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Mol Cell. 2015 Mar 5;57(5):860-872. doi: 10.1016/j.molcel.2015.01.018. Epub 2015 Feb 19.

Limited mitochondrial permeabilization causes DNA damage and genomic instability in the absence of cell death.

Author information

1
Cancer Research UK Beatson Institute, Garscube Estate, Switchback Road, Glasgow G61 1BD, UK; Institute of Cancer Sciences, University of Glasgow, Garscube Estate, Switchback Road, Glasgow G61 1BD, UK.
2
Institute of Cancer Sciences, University of Glasgow, Garscube Estate, Switchback Road, Glasgow G61 1BD, UK.
3
Centre for Systems Medicine, Royal College of Surgeons in Ireland, Dublin 2, Ireland, Baylor College of Medicine, Houston, TX 77030, USA.
4
Cancer Research UK Beatson Institute, Garscube Estate, Switchback Road, Glasgow G61 1BD, UK.
5
Center for Cell and Gene Therapy, Baylor College of Medicine, Houston, TX 77030, USA; Department of Pediatrics-Hematology, Baylor College of Medicine, Houston, TX 77030, USA.
6
Division of Immunology, The Netherlands Cancer Institute, Plesmanlaan 121, Amsterdam 1066 CX, the Netherlands.
7
Department of Immunology, University of Washington, 750 Republican Street, Seattle, WA 98109, USA.
8
Cancer Research UK Beatson Institute, Garscube Estate, Switchback Road, Glasgow G61 1BD, UK; Institute of Cancer Sciences, University of Glasgow, Garscube Estate, Switchback Road, Glasgow G61 1BD, UK. Electronic address: stephen.tait@glasgow.ac.uk.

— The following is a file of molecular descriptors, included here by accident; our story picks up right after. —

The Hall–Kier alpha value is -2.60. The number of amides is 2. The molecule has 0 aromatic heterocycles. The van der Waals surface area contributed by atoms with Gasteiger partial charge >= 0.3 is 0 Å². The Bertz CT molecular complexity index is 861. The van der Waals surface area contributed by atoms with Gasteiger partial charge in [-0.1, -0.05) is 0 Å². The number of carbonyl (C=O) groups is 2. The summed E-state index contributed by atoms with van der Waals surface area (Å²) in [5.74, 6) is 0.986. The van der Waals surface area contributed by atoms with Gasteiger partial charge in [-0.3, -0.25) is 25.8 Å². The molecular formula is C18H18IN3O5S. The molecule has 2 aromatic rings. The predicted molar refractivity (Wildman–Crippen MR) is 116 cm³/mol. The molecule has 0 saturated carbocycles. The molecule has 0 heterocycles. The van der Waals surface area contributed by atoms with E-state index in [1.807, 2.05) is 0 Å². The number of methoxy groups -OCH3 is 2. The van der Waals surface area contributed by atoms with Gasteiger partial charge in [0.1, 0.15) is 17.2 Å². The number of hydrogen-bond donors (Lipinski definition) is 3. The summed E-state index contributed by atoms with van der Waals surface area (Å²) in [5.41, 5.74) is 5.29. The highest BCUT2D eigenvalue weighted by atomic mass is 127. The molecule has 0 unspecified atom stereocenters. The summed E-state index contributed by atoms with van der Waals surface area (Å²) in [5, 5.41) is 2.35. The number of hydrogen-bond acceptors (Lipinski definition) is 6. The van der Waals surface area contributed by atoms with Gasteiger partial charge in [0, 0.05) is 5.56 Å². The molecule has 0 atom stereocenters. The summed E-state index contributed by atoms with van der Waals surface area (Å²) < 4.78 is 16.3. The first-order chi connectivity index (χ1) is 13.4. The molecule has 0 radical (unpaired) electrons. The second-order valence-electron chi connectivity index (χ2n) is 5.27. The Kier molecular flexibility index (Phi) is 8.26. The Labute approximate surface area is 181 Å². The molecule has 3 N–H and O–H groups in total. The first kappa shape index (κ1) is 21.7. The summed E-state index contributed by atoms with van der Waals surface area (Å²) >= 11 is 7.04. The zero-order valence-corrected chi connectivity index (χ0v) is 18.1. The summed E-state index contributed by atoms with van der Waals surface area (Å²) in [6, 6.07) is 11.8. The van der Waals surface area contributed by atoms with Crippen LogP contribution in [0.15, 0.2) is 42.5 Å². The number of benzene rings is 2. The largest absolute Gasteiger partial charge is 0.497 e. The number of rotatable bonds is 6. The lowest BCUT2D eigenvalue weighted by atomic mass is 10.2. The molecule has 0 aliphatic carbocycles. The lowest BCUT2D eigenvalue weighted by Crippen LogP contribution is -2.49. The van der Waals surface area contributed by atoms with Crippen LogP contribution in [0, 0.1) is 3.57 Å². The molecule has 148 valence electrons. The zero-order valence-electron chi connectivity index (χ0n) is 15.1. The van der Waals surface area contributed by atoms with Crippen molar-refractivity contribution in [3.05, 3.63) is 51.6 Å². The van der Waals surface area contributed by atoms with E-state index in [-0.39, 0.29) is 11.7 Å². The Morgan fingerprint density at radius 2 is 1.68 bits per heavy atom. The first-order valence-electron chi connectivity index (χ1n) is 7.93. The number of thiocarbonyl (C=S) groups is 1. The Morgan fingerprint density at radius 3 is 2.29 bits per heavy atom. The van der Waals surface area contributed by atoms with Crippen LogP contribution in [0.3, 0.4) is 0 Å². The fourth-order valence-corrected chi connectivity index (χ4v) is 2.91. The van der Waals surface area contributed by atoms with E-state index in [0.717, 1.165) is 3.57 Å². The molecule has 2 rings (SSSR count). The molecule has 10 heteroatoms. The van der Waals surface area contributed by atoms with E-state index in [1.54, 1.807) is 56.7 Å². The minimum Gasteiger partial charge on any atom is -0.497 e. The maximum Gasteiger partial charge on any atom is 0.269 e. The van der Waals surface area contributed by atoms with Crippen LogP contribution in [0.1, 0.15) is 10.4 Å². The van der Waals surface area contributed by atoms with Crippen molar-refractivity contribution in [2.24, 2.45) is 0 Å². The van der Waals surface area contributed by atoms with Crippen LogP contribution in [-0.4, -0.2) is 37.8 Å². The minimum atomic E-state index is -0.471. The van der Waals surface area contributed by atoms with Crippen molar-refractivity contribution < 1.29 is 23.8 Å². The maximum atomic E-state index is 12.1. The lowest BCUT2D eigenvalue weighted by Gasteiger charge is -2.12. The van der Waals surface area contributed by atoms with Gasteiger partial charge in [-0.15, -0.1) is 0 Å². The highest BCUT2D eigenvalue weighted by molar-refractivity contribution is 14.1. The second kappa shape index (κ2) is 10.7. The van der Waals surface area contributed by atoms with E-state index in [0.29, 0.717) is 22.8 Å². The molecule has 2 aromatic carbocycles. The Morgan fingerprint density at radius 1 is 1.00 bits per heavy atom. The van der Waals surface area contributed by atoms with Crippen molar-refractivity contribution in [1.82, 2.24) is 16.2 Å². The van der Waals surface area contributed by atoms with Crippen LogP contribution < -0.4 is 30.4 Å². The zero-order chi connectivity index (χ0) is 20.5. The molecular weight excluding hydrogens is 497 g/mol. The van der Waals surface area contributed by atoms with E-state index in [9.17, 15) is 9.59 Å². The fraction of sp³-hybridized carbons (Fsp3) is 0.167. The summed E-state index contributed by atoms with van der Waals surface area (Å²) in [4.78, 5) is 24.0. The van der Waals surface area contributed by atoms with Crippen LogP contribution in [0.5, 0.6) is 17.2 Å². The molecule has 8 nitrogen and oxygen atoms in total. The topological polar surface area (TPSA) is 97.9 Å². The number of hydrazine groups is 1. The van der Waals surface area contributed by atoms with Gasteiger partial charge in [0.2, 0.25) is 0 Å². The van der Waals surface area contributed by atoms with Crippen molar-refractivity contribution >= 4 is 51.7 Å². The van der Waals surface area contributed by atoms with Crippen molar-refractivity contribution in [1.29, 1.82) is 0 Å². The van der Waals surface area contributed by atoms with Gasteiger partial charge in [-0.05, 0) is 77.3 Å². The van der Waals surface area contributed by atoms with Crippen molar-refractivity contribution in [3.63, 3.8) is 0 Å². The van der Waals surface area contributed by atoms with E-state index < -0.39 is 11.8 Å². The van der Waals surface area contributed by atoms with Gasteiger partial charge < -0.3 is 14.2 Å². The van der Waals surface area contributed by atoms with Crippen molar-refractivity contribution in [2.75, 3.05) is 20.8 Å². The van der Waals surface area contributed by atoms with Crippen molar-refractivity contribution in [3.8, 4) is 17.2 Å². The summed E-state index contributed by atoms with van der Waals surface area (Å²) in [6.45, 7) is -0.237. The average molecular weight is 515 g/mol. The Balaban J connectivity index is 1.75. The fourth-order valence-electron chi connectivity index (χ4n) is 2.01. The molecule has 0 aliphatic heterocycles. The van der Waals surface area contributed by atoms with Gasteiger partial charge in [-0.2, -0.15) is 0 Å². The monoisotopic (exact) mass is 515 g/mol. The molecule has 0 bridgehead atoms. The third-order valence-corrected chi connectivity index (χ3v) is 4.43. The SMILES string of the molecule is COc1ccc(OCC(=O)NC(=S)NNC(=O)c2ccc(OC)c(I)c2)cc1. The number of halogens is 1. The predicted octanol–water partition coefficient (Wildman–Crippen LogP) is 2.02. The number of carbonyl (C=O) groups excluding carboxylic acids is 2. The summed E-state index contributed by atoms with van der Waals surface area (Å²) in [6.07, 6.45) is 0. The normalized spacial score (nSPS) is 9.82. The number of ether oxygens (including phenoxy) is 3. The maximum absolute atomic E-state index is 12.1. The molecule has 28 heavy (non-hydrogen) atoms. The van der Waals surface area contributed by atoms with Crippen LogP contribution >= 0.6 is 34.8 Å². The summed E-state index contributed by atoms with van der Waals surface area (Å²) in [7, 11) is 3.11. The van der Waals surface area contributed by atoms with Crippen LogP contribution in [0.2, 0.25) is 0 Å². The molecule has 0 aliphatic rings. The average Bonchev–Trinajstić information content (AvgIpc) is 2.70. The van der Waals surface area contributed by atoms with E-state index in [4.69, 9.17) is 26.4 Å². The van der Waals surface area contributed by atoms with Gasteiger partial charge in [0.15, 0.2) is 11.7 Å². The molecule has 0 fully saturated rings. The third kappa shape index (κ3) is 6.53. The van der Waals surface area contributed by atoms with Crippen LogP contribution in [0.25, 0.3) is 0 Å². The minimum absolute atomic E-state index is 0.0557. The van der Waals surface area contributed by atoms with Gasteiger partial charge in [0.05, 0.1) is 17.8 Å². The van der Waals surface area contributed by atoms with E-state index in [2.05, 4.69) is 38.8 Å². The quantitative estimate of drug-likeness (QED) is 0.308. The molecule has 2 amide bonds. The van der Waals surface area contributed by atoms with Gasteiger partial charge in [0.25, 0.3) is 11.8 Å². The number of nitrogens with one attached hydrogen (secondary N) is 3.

Erratum in

  • Mol Cell. 2015 Jun 4;58(5):900.

Abstract

During apoptosis, the mitochondrial outer membrane is permeabilized, leading to the release of cytochrome c that activates downstream caspases. Mitochondrial outer membrane permeabilization (MOMP) has historically been thought to occur synchronously and completely throughout a cell, leading to rapid caspase activation and apoptosis. Using a new imaging approach, we demonstrate that MOMP is not an all-or-nothing event. Rather, we find that a minority of mitochondria can undergo MOMP in a stress-regulated manner, a phenomenon we term "minority MOMP." Crucially, minority MOMP leads to limited caspase activation, which is insufficient to trigger cell death. Instead, this caspase activity leads to DNA damage that, in turn, promotes genomic instability, cellular transformation, and tumorigenesis. Our data demonstrate that, in contrast to its well-established tumor suppressor function, apoptosis also has oncogenic potential that is regulated by the extent of MOMP. These findings have important implications for oncogenesis following either physiological or therapeutic engagement of apoptosis.

Comment in

PMID:
25702873
PMCID:
PMC4352766
DOI:
10.1016/j.molcel.2015.01.018
[Indexed for MEDLINE]
Free PMC Article

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